Despite those troubling trends, Hasina is perhaps the best option that the Bangladeshis have for the foreseeable future. The reasons are threefold. First, Hasina is demonstrably delivering on her economic promises. In 2018, Bangladesh posted higher annual growth in GDP, 7.9 percent, than any other country in South Asia. Japan’s Nikkei Asian Review recently called Bangladesh “one of the world’s economic success stories.” Second, Hasina has somewhat contained the spread of international terrorist groups in Bangladesh. Although the country experienced a spate of random killings, including a massacre at an upscale restaurant in Dhaka, claimed by Islamic State sympathizers, Hasina has been largely successful in keeping the threats posed by terrorism under check. And, third, Hasina has exhibited an unambiguous diplomatic acumen, carving out a distinct position for her country in a region that is a strategic battleground between India and China. Moreover, Hasina’s Bangladesh has shamed many leading countries by sheltering almost 1 million Rohingya refugees who have been able to flee genocide committed by the Burmese government.
For these very reasons, the United States cannot but take a greater interest in Bangladesh. The South Asian country is projected to become one of the top 30 economies by 2030, even larger than the Netherlands. It would thus be prudent for Washington to devise long-term strategies to boost bilateral trade. The United States is already Bangladesh’s largest single market for exports after the European Union. More incentives from Washington, such as duty-free access to Bangladeshi products, would prove helpful. Unlike some of its neighbors, Bangladesh has yet to capitulate to what amounts to be China’s checkbook diplomacy. The United States should, therefore, increase investment in Bangladesh; doing so would provide Washington with the opportunity to not only gain a stronger foothold but also counter China’s omnipresence in South Asia.
Given Bangladesh’s record in fighting and vulnerability to international terrorism and the country’s geostrategic location, it is imperative for Washington to beef up security cooperation with Bangladesh, a point that Davidson echoed in his deposition. But in the short term, the Trump administration must give shape to its Rohingya policy. While it is praiseworthy that the United States continues to offer monetary assistance for Rohingya refugees, Washington should ramp up political efforts so that Myanmar feels compelled to put an end to the ongoing crisis. Bangladesh is fighting for humanitarian causes, which resonates with values the United States champions. Therefore, the two countries should work closely bilaterally and at international fora that deal with the Rohingya crisis.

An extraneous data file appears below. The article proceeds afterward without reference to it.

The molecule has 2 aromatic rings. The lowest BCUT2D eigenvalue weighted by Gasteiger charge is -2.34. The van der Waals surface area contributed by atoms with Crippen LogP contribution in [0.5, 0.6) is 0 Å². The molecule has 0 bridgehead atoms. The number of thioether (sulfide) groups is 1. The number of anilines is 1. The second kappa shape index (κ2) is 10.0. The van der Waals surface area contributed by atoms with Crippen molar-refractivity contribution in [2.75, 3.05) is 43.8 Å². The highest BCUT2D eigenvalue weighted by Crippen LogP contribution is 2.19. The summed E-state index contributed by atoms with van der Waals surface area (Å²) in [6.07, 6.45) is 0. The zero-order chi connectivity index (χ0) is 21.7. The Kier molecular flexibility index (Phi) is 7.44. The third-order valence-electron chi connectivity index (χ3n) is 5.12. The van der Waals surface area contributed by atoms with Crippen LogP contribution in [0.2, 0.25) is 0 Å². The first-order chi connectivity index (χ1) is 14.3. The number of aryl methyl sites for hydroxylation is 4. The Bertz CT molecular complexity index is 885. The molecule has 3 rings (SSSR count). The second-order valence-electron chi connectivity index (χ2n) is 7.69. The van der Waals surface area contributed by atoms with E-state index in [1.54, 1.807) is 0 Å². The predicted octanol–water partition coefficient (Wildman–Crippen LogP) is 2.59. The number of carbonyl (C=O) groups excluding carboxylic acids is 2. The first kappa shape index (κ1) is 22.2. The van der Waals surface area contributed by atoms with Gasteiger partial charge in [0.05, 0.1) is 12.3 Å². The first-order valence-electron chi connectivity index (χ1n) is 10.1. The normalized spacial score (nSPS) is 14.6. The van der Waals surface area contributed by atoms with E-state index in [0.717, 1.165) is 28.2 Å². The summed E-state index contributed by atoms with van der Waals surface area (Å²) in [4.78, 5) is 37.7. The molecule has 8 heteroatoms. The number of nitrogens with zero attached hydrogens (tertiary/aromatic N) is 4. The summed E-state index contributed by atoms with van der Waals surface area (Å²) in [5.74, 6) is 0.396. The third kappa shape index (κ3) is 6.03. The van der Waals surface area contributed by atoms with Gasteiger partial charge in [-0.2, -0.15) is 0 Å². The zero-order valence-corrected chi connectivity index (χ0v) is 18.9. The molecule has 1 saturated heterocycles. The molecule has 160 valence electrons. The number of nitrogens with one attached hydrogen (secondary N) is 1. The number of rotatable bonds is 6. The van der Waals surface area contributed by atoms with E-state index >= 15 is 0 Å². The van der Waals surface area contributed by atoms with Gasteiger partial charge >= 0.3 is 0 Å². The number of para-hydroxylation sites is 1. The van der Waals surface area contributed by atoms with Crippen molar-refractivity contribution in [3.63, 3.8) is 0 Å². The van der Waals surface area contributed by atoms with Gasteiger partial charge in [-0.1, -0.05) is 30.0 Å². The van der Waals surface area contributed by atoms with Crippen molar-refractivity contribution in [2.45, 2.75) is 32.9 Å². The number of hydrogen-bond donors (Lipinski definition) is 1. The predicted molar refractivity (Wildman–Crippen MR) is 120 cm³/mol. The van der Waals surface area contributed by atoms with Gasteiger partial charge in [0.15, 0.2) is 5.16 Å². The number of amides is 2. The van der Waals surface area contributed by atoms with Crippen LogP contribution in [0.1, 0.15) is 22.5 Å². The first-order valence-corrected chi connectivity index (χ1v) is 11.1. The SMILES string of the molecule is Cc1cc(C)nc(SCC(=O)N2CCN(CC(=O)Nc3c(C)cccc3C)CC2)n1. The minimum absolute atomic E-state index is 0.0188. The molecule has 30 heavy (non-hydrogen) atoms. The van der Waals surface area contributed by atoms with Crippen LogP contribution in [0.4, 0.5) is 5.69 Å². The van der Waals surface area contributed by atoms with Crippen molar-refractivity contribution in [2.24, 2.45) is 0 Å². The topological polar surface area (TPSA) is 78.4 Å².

In sum, there should be no doubt as to why Washington should strengthen its engagement with Bangladesh. However, reaping long-term gains becomes easier when two democracies invest in a relationship that is based on mutual trust and respect for international institutions, open markets, and human rights. Therefore, the Trump administration should encourage Bangladesh to stick to democratic principles and institutions as part of its increased engagement.
Arafat Kabir is a Bangladesh-based analyst of regional and global affairs. His articles have appeared in outlets including The Wall Street Journal, The National Interest and International Policy Digest. Follow him on Twitter @ArafatKabirUpol.